7 burning questions for the British Grand Prix


One of the most climactic moments in recent Formula 1 memory took place just a few short days ago when an on-track battle between Lando Norris and Max Verstappen — that has been brewing for weeks — finally boiled over. A collision between the two on Lap 64 of the Austrian Grand Prix kicked off hours of debate over who was at fault, and speculation about what lies ahead.

However, the time for talking draws to a close quickly this week, as the British Grand Prix at the historic Silverstone Circuit is set to get underway, the final race of an F1 tripleheader that has taken the grid from Barcelona to Austria and now Silverstone … while changing the complexion of the F1 season.

Here are the tk burning questions ahead of the British Grand Prix.

Where do Max and Lando go from here?

This question is critical not just for the British Grand Prix, but for the rest of the 2024 F1 season, if not beyond.

Where do Lando Norris and Max Verstappen go from here?

Is their on-track battle which has been simmering for weeks — and the subsequent Lap 64 collision — the moment that changes everything on the grid? Or will a few days of respite and some internal discussions, perhaps even a pint or two, see both parties move on from the incident and turn the page? And what happens if, as expected, these two lock horns in Silverstone or beyond? Will either driver approach things differently in the wake of Austria?

Over on social media at least, there is hope that in the days and weeks ahead the two teams and drivers emphasize hard but fair racing, as the “Norris versus Verstappen” battle that is shaping up looks to be the most intriguing title fight since 2021. But, as we will note in a minute, that season was not without its share of controversial moments, beyond the final laps of the 2021 Abu Dhabi Grand Prix.

Then there is the potential for what things look like at Media Day Thursday. The bevy of post-race questions and answers in Austria seemed primed to build the incident into something even bigger, but will the assembled media look to move beyond the incident itself and to the future, or will the incident and what it means on a personal level be the focus?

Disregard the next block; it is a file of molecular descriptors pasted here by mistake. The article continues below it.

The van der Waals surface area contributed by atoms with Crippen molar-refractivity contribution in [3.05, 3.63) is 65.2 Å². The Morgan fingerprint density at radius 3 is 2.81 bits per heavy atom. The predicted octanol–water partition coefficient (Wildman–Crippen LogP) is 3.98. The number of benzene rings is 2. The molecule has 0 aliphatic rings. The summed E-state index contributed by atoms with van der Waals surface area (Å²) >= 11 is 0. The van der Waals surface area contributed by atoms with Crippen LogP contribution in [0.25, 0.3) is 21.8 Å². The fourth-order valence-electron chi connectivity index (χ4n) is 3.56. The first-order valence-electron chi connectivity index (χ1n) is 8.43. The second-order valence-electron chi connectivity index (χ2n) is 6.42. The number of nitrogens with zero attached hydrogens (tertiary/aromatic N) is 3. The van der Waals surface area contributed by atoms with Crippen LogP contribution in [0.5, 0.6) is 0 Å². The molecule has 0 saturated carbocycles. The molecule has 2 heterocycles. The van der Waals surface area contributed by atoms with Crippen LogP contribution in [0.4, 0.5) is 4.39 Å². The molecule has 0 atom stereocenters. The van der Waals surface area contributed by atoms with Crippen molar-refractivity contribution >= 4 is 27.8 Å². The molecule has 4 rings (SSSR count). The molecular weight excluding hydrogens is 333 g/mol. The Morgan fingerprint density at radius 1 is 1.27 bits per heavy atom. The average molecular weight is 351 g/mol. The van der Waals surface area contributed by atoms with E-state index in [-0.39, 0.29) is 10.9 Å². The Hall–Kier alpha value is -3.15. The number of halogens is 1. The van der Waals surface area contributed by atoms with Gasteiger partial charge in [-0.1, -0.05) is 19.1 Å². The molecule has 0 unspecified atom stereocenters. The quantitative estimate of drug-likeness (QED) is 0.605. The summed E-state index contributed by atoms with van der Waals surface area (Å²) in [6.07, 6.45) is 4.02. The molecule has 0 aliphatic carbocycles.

Then there is the fact that the grid leaves Austria and Red Bull Ring behind to make the trip across the English Channel to Silverstone and the British Grand Prix, a home race for Norris. Will what is sure to be a charged environment factor into the equation?

Where Norris and Verstappen go from here is the burning question in the sport right now, and starting in just a few hours we will get our first glimpse at how that question is answered.

How will race officials handle things going forward?

Photo by Mark Thompson/Getty Images

One of the more fascinating viewpoints on the Norris-Verstappen clash came from McLaren Team Principal Andrea Stella. As you might expect, the McLaren boss backed his driver to the fullest.

But he also had some criticism for how race officials have handled similar battles in the past.

Speaking with Ted Kravitz of Sky Sports F1 immediately after the Austrian Grand Prix, Stella pointed to how race stewards often took a hands-off approach in the past. “I see that the entire population in the world would know who is responsible except for a group of people,” began the McLaren boss to Kravitz.

“But the problem behind it is that if you don’t address these things honestly, they will come back. They have come back today because they were not addressed properly in the past when there were some fights with Lewis [Hamilton] that needed to be punished in a harsher way. You learn now to race in a certain way, which we can consider fair and square.”

Kravitz immediately pointed to the 2021 São Paulo Grand Prix which saw a similar duel between Verstappen and Lewis Hamilton, and an incident where it appeared to many watching that Verstappen had forced Hamilton off the track. But race officials took no further action.

You can see that incident here and make your own determination.

Returning to Stella, the McLaren boss indicated that Brazil 2021 was just one of “many” such incidents.

“Yes, there is many episodes,” continued the McLaren boss. “The fact is that we have so much respect for Red Bull, so much respect for Max – they don’t need to do this. It’s a way to almost compromise your reputation. Why would you do that?”

Stella then concluded his thoughts with Kravitz.

“I think the stewards found that Max was fully to blame in this episode. So it’s not about racing in a drivers’ way, it’s about racing within the regulations,” said Stella. “And the regulations must be enforced in a way that is effective, because when a car is out of the race as a consequence of this accident, the punishment needs to be proportionate to the outcome.